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Other people’s work

Interview with Scott Garner

As part of our research project for the King’s College London Arts and Humanities Festival, we’ve been interviewing different curators, designers, artists and architects about playful work for public space. Our first interview was with Scott Garner, an artist with a fascinating and wide-ranging practice whose work tends to the interactive and playful – sometimes purely digital, sometimes physical as well.

We started by asking him about his installation Reach, a beautiful stylised sky with moon and stars – where you can make noises by touching the moon and a star at the same time.

US: I was interested in Reach in particular (which seems like such a gorgeous piece). In the documentation online, it doesn’t seem like there’s visible instructions – is that the case? If so I’d love to hear about whether you had to do anything to encourage people to engage with it, how they understand that it’s touchable and what they can do to get it to respond, etc. Is it just the dotted lines, and people work it out from there?

SCOTT: Reach was created for the Children’s Museum of Pittsburgh, an environment where kids generally know they’re allowed to run around and touch everything. Part of the challenge, however, was managing different levels of engagement. I wanted to accommodate both the impatient kids running through the space and banging on everything, as well as more thoughtful children that wanted to puzzle out how something worked in a deeper way. I also wanted Reach to work at different scales—from a single child up to a group of twenty school children.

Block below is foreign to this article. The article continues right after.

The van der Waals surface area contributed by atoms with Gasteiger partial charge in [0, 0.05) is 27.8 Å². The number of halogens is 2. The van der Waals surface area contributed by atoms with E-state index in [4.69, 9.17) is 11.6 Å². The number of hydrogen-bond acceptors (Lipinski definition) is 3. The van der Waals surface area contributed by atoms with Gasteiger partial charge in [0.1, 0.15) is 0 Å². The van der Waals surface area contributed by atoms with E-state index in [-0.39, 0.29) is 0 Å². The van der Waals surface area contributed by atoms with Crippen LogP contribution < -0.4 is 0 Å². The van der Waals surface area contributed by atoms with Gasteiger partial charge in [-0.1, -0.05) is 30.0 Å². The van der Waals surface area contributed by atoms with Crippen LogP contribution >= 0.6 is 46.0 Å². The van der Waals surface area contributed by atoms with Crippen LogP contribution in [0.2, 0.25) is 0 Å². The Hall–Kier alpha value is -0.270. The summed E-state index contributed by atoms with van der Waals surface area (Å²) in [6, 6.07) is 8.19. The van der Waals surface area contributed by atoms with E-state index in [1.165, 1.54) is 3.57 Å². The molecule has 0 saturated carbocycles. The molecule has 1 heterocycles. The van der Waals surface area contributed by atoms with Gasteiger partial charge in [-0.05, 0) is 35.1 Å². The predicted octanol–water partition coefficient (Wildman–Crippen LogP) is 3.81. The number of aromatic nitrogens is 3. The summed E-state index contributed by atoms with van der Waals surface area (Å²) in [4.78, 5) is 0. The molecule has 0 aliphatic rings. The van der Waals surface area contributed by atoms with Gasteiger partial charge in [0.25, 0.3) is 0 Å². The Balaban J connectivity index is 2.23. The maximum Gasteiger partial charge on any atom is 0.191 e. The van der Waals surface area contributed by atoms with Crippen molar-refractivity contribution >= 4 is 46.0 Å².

Response: Block Stop’s “By The End Of Us”

This Tuesday, we popped over to the opening night of Block Stop‘s “By The End Of Us” (running at Southwark Playhouse until 11 June – two more nights, as of now).

We’ve shown Block Stop’s work at a couple of events in the past – at the Wellcome Play Spectacular and at Now Play This 2016. They make “staged interactive events in which participants simultaneously experience both video gaming and theatre”.

What this tends to mean, in practice, is that there’s a playable actor – a performer with a camera strapped to their head – whose point-of-view is livestreamed, in videogame first-person view, to a player. The playable actor asks for advice as they explore tunnels, talk to other performers and hunt for their objectives; the player gives instructions and suggestions, attempting to navigate the actor successfully through the story (solving puzzles, defusing bombs, tracking down enemies, suggesting things to say to other characters, etc etc).